Understanding Fear Based Media

by Deborah Serani

With the fear and panic surrounding the Corona Virus at the moment, its advisable to understand how the media can be responsible.

News is a money-making industry. One that doesn’t always make the goal to report the facts accurately. Gone are the days of tuning in to be informed straightforwardly about local and national issues. In truth, watching the news can be a psychologically risky pursuit, which could undermine your mental and physical health.

Fear-based news stories prey on the anxieties we all have and then hold us hostage. Being glued to the television, reading the paper, or surfing the Internet increases ratings and market shares — but it also raises the probability of depression relapse.

News programming uses a hierarchy of if it bleeds, it leads. Fear-based news programming has two aims. The first is to grab the viewer’s attention. In the news media, this is called the teaser. The second aim is to persuade the viewer that the solution for reducing the identified fear will be in the news story. If a teaser asks, “What’s in your tap water that YOU need to know about?” a viewer will likely tune in to get the up-to-date information to ensure safety.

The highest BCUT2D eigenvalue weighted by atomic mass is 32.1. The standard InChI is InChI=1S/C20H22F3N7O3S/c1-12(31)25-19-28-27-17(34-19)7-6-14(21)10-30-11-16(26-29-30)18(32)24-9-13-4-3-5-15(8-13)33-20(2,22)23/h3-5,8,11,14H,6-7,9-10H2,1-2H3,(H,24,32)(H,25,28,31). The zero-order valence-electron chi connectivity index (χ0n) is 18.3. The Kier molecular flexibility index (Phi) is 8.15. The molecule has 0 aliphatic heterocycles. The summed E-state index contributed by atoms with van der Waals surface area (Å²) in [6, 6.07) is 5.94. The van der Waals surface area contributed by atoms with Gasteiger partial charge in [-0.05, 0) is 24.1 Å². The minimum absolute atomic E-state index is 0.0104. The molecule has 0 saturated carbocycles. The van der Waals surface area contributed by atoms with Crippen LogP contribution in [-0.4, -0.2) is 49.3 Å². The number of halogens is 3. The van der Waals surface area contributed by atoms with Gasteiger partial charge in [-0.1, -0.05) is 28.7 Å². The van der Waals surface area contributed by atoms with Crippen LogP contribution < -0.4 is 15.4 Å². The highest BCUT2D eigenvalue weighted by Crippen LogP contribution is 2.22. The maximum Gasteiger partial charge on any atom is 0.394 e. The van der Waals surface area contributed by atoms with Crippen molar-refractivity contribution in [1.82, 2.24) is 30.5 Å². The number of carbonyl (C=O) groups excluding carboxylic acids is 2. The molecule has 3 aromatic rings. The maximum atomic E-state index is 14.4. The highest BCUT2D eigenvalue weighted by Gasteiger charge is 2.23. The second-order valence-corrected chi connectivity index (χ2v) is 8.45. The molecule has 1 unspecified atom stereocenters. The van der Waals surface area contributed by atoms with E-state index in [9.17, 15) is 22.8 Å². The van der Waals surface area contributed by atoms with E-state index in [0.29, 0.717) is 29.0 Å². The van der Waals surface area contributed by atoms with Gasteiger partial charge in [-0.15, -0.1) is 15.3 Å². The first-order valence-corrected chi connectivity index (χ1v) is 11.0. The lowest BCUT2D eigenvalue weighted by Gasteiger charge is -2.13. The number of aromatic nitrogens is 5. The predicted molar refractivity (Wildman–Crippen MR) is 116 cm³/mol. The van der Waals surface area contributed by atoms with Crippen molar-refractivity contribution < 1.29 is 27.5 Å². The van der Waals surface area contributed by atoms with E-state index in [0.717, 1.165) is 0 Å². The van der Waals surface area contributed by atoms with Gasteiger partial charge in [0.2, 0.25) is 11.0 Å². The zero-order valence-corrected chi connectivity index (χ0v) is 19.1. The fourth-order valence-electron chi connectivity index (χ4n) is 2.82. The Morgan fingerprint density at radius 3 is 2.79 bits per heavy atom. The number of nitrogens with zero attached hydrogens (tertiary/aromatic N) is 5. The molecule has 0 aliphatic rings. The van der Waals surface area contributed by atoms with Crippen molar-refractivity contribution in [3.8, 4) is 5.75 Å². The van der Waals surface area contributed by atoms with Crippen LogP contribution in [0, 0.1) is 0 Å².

The success of fear-based news relies on presenting dramatic anecdotes in place of scientific evidence, promoting isolated events as trends, depicting categories of people as dangerous and replacing optimism with fatalistic thinking. News conglomerates who want to achieve this use media logic, by tweaking the rhythm, grammar, and presentation format of news stories to elicit the greatest impact. Did you know that some news stations work with consultants who offer fear-based topics that are pre-scripted, outlined with point-of-view shots, and have experts at-the-ready? This practice is known as stunting or just-add-water reporting. Often, these practices present misleading information and promote anxiety in the viewer.

Another pattern in newscasts is that the breaking news story doesn’t go beyond a surface level. The need to get-the-story-to-get-the-ratings often causes reporters to bypass thorough fact-checking. As the first story develops to a second level in later reports, the reporter corrects the inaccuracies and missing elements. As the process of fact-finding continually changes, so does the news story. What journalists first reported with intense emotion or sensationalism is no longer accurate. What occurs psychologically for the viewer is a fragmented sense of knowing what’s real, which sets off feelings of hopelessness and helplessness — experiences known to worsen depression.

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